5 dead, 2 hurt in blast, fire at Wash. Refinery
An explosion at a Tesoro Corp. oil refinery in Anacortes (70 miles north of Seattle on Puget Sound) claimed five lives and critically injured others. It is now the subject of state and federal investigations. The refinery was recently fined for safety violations amid what federal watchdogs call a troubling trend of serious accidents at refineries.
It was the largest fatal refinery accident since a 2005 explosion at a BP American refinery in Texas killed 15 people and injured another 170.
The Washington state labor department fined the San Antonio-based company $85,700 last April for 17 serious safety and health violations, defined as those with potential to cause death or serious physical injury. In November, the state reached a settlement with Tesoro, which reduced the total penalty to $12,250 and lowered the number of violations to three.
The company was also fined $6,000 for two serious violations in 2005, and another $6,000 for two serious violations in 2007.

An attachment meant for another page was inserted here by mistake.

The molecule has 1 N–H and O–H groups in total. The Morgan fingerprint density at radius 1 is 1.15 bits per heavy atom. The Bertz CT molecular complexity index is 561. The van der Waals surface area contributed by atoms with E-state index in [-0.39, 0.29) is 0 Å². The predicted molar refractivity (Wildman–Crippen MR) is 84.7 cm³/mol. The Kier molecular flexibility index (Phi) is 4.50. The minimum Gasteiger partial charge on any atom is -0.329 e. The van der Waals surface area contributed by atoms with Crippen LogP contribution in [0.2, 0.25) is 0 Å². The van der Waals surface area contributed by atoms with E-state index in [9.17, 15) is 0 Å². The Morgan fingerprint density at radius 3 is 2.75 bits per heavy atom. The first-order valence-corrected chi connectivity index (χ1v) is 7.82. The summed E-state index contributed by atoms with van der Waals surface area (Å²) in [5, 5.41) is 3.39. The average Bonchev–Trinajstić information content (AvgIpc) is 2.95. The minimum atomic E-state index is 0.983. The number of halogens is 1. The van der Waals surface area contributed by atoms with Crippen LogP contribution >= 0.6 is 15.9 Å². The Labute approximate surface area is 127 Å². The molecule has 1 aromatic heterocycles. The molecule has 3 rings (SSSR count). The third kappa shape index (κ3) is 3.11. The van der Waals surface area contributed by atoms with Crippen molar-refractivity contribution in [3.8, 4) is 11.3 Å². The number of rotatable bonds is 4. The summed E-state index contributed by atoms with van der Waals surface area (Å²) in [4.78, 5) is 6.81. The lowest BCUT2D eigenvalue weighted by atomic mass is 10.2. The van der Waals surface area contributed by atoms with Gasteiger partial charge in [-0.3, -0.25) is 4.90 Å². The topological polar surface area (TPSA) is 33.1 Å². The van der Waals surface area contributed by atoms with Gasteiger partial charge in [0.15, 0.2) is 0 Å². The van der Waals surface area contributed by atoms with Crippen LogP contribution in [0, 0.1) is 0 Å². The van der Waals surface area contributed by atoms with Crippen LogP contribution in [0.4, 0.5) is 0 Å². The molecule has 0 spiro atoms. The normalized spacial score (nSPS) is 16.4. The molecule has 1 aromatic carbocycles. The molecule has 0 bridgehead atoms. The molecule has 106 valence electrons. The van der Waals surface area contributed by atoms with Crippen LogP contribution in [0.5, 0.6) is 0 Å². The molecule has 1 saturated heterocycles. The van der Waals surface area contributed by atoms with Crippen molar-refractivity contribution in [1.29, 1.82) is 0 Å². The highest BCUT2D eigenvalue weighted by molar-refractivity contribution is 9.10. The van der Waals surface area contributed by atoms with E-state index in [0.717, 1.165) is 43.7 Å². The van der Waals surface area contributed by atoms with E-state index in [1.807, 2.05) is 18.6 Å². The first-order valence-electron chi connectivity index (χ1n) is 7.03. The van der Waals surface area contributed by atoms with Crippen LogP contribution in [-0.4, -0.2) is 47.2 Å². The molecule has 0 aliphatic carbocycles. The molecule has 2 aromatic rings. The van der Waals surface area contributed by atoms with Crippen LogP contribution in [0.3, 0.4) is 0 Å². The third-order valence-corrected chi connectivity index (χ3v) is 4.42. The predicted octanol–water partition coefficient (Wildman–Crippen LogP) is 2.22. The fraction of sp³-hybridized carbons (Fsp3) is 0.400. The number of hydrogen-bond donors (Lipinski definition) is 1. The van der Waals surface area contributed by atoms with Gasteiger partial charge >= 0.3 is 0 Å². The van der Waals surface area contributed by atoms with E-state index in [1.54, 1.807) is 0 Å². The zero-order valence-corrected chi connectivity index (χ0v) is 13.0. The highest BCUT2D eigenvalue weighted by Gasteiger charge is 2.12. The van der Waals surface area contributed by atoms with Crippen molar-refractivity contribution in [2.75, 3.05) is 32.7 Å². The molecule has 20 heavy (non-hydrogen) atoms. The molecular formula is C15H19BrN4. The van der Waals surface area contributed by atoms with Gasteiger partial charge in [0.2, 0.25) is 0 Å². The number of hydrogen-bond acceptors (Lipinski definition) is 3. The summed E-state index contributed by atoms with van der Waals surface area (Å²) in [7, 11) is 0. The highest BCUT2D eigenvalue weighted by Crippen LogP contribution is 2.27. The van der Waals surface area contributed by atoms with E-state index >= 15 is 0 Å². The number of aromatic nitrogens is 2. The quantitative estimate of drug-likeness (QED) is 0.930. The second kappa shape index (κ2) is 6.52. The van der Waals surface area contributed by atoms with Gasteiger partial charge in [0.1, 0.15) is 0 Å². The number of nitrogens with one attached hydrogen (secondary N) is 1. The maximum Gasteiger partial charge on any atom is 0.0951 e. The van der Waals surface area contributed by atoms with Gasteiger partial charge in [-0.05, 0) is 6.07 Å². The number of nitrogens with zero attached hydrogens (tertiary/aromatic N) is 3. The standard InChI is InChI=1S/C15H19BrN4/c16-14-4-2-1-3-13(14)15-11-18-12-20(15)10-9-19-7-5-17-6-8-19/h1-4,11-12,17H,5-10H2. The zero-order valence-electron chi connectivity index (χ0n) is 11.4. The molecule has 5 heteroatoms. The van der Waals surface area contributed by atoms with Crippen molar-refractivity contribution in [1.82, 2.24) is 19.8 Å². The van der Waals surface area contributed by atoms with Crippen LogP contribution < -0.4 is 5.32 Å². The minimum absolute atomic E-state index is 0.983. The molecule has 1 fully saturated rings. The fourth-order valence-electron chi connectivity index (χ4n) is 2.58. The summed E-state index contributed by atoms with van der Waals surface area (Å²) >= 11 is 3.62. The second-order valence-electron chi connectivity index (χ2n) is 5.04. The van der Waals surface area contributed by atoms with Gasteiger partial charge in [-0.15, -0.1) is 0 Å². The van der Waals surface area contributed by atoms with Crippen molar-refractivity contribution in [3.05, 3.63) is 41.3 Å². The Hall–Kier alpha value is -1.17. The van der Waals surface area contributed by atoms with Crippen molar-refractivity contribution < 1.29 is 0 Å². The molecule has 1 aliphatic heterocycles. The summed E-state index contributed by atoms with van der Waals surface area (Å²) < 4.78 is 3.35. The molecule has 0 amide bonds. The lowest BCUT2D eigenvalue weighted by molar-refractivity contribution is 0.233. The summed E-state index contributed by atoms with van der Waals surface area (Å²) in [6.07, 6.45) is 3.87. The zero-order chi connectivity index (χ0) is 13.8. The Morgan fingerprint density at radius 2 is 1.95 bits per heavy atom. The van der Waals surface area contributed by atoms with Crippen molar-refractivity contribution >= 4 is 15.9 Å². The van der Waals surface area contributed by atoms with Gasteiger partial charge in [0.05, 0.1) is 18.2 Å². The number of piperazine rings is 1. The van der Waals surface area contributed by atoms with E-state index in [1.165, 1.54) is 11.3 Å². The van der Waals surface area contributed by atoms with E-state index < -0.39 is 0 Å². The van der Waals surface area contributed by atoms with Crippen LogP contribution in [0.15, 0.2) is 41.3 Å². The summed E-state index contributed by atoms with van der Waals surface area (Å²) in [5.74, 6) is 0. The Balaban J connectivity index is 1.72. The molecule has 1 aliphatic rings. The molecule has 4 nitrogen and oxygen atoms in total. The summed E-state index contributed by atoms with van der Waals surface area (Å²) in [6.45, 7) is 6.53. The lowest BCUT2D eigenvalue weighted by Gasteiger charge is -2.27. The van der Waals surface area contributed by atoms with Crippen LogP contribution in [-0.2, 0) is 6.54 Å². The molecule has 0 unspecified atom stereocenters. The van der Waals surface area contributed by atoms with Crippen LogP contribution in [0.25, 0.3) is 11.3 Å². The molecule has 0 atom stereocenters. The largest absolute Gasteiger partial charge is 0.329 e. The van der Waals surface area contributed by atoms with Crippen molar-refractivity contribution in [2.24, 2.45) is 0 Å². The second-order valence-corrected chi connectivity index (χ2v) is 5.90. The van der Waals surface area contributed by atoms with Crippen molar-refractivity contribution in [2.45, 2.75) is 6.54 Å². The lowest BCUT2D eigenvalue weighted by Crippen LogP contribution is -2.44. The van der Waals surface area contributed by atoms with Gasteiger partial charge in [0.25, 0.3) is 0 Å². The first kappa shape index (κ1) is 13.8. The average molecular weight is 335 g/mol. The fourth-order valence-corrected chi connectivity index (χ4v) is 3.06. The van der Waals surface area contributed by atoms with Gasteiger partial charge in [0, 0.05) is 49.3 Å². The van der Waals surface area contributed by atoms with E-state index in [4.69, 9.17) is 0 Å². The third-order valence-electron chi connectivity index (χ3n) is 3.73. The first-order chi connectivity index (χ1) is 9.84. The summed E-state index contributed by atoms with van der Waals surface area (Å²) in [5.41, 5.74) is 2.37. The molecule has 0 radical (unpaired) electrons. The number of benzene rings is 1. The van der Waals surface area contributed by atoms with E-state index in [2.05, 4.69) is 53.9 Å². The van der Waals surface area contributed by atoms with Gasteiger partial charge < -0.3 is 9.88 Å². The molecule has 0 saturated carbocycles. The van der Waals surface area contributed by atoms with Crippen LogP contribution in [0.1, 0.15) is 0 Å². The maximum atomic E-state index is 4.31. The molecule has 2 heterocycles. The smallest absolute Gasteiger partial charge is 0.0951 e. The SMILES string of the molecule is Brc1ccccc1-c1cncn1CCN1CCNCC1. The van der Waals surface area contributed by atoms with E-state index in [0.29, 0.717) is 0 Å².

Six refinery workers were killed in an explosion and fire at the Equilon Puget Sound Refinery in Anacortes in 1998.
Of the 18 major accidents the US chemical safety board is currently examining, at least seven are at refineries. Yet there are only 150 refineries in the country and tens of thousands of other chemical plants.
JJS: Oil is strongly associated with evil because the profit is enormous and much of it unearned. The value of nature is not for speculation but is part of the commonwealth, here for all of us to share. Itís our earnings from our labor and capital that society should let alone and not tax.
Mining a necessary way of life, West Virginians say
Economic dependence on mining creates strong ties to the coal industry tinged with bitterness over tragedies.
At least 25 miners were dead in Monday's explosion at the Upper Big Branch Mine in Montcoal owned by Massey Energy, the largest coal producer in Central Appalachia.
Upper Big Branch Mine has had three fatalities since 1998 and has a worse-than-average injury rate over the last 10 years.